Why Hard Trust is Gained from Soft Skills

I was in Toronto. Barely glancing at a $10 bill, I thought, “Ha—they misspelled the word ‘dollar,’ those silly Canadians.”

An instant later, I realized the fault was mine, not Canada’s. But before that realization happened–I had made a judgment. And much trust works that same way.

Think hard data causes trust? Think again. Hard trust is gained from soft skills.

The Myth of Rational Trust

Based on 14,000 takers of the Trust Quotient self-assessment test, we can confidently say most businesspeople overrate the importance of credibility in establishing trust. In practice if not in theory, they believe they can induce trust through PowerPoint. The fact is, more expertise ≠ more trust.

Most also believe that trust takes a long time to build and only a moment to destroy. In fact, trust takes about as long to destroy as it took to build—the time for each is a function of the depth of trust involved.

Both these beliefs—over-stating credibility and misunderstanding the speed of trust—are part of what I’ll call the Myth of Rational Trust. Simply stated, the myth says:

“The decision to trust is a conscious and cognitive process of weighing risks and returns, seeking the option most suited to increase the present value benefits of the one potentially doing the trusting.”

And monkeys fly.

How People Really Trust

People make decisions to trust, or not to trust, well before cognition can show up on the scene. Consider my immediate judgment that the Royal Canadian Mint had neglected to use spellcheck on its currency.

We make many trust decisions not on the basis of analytical criteria, but on the more autonomic instincts of whether something accords with deeply ingrained habits. Is he frowning or smiling? Is he holding out his hand to shake mine? Is ‘dollar’ spelled with one L or two?

Who was I to believe—my spelling instincts, honed since elementary school, or the Canadian government, with whom I have far less experience?  It was, pardon the pun, a no-brainer. I’m a very good speller; and I trust my instincts. Just like you do.  And if that meant Canadians couldn’t spell, I was for an instant willing to conclude that must be the case.

That is how the brain comes to trust.  In the case of currencies, the rational mind can quickly step in and say, “Wait a minute, are you kidding–how likely is that!? Does not compute. Hey, lying eyes, go take another look at that loonie bill.”

Easy enough when it comes to currencies.  But what happens when it comes to more complex phenomena? How do we come to trust in nurses, in salespeople—in politicians and institutions?

Lessons for Trusting

I recently saw an online comment to an economist’s article.  It started out, “I am open-minded, but when I got to your second sentence about the Bush tax cuts I quit reading—you are obviously a fool.”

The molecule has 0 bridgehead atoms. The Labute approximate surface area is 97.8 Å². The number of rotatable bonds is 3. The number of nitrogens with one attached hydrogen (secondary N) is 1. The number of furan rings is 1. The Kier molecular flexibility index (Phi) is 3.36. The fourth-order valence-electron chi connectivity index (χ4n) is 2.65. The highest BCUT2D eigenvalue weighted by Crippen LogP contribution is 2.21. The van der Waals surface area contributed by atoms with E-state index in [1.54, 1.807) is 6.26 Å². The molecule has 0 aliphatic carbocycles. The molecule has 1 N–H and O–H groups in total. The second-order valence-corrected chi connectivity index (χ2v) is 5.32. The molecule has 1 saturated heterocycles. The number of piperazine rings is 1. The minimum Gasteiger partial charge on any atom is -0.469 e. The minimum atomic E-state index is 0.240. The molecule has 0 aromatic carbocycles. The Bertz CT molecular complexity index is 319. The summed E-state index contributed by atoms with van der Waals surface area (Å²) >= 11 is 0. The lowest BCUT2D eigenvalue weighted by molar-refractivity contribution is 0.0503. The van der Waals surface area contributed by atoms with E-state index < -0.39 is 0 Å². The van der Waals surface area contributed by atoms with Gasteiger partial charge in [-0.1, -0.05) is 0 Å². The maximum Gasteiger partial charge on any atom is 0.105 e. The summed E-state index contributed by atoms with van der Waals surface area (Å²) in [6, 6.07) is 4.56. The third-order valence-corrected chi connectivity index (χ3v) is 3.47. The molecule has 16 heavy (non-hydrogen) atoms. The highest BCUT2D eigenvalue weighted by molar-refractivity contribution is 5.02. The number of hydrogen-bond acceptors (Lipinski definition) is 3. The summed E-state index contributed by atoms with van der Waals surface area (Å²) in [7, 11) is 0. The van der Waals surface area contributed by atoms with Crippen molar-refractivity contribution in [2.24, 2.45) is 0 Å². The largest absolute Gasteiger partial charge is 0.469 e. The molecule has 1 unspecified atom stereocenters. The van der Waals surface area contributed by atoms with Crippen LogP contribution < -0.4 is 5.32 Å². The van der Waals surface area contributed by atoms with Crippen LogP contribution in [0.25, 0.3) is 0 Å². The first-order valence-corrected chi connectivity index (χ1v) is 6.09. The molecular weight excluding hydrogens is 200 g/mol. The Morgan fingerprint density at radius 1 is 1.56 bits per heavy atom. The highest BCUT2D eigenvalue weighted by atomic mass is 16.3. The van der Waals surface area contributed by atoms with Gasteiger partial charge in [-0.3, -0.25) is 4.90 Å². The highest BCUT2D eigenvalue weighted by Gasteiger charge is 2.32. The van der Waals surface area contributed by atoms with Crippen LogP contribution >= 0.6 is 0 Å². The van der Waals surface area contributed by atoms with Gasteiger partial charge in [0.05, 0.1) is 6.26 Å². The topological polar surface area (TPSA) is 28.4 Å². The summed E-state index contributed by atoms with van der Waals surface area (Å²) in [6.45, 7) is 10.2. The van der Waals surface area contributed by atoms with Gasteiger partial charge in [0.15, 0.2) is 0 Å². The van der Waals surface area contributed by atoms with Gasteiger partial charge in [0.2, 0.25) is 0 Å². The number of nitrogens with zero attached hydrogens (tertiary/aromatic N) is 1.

Not open-minded at all—but neither are most of us.  We all have opinions on the issues du jour, and we dangerously tend to read only those who agree with us.

Which suggests that very few people’s minds are changed by confrontation with disconfirming data.

Instead, they are changed by the deeply-ingrained instincts we have come to rely on.

Personal Trust

In the personal-trust arena, our TQ research shows that the “intimacy” factor is the strongest of the four in the trust equation. Whether someone feels safe and secure sharing information with you is more powerful than your hard-won credentials, fancy slides and long list of past clients.  The saying, “People don’t care what you know until they know that you care” is not some idle sales line; it is deeply grounded in psychology.

A recent Wired story (Why Brains Get Creeped Out by Androids) suggests that we may trust robots doing people tasks, and we may trust people doing people tasks, but we get deeply suspicious if we see robots who look like people doing people tasks.  It has nothing to do with robots or tasks, but simply to an incongruity (“Wait, they’re not supposed to look like that, what’s going on here!?”)

How to be trusted? It lies in connection, focus, good will, hand shakes, empathy, listening, caring, bedside manner.  The road to hard trust is paved with soft skills.

Social Trust

How can Rupert Murdoch’s News Corporation regain trust? Not by hiring a PR firm.  How can the US Congress recover from the debacle of its recent circular firing squad exercise? Not by more speeches.

The decision to trust often happens in an instant.  But that instant is just the reaction to a lifetime of conditioning experience.  If we are conditioned to think that all politicians are self-dealing bloviators, we didn’t get there overnight.

Trust takes as long to lose as to gain; and as long again to get it back. The answer to low trust in our companies and our institutions will not be found in quick hits, PR campaigns, new ideologies, changed incentives or new leadership.